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Final Report Summary - AAC (Using aminoglycoside acetyltransferases and synthetic acyl-coenzyme A derivatives for the development of novel N-acylated antibiotics analogs)

Executive Summary:

The Fridman laboratory is engaged in the use of organic chemistry, especially carbohydrate chemistry, to solve key biological and medicinal problems in the interface of Chemistry and Biology with Medicinal applications. Our current research covers three major topics: I) rational design of membrane targeting antibiotics, II) development of chemoenzymatic and chemical approaches to circumvent the action of certain resistance mechanisms to aminoglycoside antibiotics, II) structure-function studies and rational design of novel antitumor agents.

This Marie Curie re-integration project program focused on aminoglycosides which are broad-spectrum antibiotics commonly used for the treatment of serious bacterial infections. Decades of clinical use have led to the widespread emergence of bacterial resistance to this family of drugs limiting their efficacy in the clinic. A common mode of bacterial resistance evolved through the acquisition of enzymes that chemically modify aminoglycosides and lead to their deactivation. In this study the Fridman group used several members of a family of aminoglycoside-modifying enzymes that evolved in bacteria to deactivate the aminoglycosides for the preparation of new generations of these antibiotics. The enzymes that were chosen proved useful for the preparation of a variety of new aminoglycoside antibiotics. Our chemoenzymatic approach was used for the generation of sufficient amounts of compounds for a qualitative screen for antibacterial activity. In bacteria with resistance to aminoglycosides, the effect of some of the new analogues was dramatic: Good antibacterial activity was retained although the activity of the parent drug was compromised. In this study we demonstrated that, our approach for the development of novel aminoglycosides that are not susceptible to several drug resistance pathways and, as such, maintain their antibacterial activity against certain aminoglycoside resistant bacteria is indeed feasible.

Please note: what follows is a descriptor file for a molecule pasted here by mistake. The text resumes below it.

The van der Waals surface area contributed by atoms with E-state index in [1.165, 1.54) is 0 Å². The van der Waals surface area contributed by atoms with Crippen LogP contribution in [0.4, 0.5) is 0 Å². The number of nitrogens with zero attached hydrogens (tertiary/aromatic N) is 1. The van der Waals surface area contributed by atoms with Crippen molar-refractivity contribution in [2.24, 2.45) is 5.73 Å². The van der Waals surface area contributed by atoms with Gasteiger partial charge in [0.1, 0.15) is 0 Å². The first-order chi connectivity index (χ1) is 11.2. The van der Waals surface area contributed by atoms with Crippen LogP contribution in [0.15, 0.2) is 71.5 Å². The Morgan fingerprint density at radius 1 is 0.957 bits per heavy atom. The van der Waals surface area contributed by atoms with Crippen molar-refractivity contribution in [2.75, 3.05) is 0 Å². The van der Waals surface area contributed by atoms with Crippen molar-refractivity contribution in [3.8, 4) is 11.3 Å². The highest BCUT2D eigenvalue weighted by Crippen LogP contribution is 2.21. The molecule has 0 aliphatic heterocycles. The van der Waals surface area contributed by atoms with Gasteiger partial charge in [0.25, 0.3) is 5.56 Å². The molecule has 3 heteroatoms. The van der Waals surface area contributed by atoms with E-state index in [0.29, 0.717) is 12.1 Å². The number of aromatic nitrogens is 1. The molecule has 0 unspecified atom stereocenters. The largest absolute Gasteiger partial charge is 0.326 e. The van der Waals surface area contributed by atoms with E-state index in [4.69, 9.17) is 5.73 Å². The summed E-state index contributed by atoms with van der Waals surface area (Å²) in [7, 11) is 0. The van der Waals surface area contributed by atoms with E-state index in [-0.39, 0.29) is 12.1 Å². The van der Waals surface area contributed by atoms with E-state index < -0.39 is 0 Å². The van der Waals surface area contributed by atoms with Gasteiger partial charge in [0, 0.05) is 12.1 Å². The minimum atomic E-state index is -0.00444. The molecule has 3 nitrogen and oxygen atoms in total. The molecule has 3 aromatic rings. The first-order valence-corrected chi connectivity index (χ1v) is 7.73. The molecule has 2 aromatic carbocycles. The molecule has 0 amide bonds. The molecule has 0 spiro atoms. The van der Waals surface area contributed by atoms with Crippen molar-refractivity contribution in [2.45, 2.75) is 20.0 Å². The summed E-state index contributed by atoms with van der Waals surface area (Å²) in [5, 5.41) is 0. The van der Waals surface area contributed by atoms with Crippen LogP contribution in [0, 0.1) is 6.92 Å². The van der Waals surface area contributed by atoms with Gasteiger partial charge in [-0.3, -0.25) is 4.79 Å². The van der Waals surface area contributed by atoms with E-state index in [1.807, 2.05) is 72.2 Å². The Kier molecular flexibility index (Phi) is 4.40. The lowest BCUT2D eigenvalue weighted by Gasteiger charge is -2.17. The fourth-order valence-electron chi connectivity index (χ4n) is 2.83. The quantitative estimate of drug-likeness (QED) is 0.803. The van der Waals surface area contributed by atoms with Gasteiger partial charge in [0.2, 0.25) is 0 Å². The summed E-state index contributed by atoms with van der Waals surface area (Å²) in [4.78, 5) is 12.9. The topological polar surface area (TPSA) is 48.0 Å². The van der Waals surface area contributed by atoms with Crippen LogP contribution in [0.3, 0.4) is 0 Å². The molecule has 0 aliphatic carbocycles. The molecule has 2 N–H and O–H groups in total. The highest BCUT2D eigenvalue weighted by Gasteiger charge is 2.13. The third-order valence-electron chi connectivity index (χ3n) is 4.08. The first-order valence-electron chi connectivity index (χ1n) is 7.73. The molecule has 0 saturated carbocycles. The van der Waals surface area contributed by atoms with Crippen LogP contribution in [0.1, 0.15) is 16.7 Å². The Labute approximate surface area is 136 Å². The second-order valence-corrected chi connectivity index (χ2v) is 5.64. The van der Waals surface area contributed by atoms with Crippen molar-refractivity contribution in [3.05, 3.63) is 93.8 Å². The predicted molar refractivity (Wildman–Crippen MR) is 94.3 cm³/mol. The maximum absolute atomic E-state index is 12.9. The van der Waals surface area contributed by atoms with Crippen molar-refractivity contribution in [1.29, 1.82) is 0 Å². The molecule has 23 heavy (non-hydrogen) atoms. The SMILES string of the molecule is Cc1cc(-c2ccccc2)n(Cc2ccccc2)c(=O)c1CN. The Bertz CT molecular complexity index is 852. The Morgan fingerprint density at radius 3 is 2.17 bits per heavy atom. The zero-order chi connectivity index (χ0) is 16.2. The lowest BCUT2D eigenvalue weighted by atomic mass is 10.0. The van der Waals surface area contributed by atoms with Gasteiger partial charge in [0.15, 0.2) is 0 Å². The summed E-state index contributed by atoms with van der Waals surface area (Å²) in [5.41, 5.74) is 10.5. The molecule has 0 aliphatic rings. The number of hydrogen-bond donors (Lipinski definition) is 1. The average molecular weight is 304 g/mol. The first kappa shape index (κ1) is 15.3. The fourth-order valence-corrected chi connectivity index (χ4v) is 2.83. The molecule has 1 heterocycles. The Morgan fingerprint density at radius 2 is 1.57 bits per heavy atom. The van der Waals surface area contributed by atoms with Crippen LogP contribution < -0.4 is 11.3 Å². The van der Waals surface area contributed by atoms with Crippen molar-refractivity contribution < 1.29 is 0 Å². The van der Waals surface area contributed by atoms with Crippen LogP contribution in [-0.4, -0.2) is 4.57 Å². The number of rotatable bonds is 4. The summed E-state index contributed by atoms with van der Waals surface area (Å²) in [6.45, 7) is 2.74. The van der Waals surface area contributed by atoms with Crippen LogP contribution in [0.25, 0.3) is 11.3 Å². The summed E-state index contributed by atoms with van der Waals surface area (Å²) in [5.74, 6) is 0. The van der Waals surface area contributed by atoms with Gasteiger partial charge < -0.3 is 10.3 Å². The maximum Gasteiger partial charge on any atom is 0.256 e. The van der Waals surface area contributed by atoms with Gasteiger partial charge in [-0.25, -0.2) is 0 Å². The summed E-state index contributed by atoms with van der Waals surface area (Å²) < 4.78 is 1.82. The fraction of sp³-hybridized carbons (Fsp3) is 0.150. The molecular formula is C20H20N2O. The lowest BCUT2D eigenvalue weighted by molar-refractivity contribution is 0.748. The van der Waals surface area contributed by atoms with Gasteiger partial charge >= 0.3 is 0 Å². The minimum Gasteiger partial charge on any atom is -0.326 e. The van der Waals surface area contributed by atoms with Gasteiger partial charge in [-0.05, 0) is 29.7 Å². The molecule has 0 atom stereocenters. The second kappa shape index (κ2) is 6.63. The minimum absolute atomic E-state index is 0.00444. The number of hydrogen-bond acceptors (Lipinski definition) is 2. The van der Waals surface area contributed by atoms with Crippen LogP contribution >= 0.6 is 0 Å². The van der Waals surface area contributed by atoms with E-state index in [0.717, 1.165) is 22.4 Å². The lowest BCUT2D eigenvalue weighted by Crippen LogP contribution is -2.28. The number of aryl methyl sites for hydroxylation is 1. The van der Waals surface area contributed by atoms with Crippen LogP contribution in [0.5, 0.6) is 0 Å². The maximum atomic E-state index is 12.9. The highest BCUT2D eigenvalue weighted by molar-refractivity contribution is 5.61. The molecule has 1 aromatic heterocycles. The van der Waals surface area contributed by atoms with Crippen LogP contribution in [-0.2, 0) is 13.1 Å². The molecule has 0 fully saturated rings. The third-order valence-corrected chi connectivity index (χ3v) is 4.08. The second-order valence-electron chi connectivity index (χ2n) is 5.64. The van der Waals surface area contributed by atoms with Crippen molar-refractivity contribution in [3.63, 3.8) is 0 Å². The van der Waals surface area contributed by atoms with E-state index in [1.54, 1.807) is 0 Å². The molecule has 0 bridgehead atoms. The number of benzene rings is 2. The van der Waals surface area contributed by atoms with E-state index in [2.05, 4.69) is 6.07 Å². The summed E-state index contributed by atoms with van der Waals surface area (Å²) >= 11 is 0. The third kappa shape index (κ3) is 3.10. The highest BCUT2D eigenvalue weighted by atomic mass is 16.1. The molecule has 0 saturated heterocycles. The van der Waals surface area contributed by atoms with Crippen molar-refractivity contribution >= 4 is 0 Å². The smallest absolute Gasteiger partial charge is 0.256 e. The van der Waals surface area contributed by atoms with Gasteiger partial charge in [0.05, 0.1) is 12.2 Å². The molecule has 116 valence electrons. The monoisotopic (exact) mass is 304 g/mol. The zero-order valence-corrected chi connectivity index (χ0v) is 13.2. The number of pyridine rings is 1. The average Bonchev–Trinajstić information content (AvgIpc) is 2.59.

The aminoglycoside antibiotics project was also extended to an additional aspect: Development of bacterial membrane targeting antibiotics. To date, disruption bacterial membranes has been poorly exploited as a strategy for the development of antibiotics. The Fridman research group has focused on aminoglycoside antibiotic tobramycin, and synthesized several novel families of bacterial membrane disrupting antibiotics. Through microbiological tests as well as confocal microscopy, we found evidence that these compounds target bacterial membranes. The scientific results of this project led to seven scientific publications in several top journals. The Fridman group is now one of the leading research groups in the fields of membrane targeting antimicrobial agents development and study.

On July 2013, Dr. Fridman obtained his tenure from the Tel Aviv University School of Chemistry and successfully completed his academic re-integration procces in Tel Aviv University. The Fridman group is now an established research group with several studies in the fields of Chemical Biology and Medicinal Chemistry. The Marie Curie Reintegration program had key role at creating both the financial and scientific foundations for the succsessful establishment of the Fridman group during its first years.

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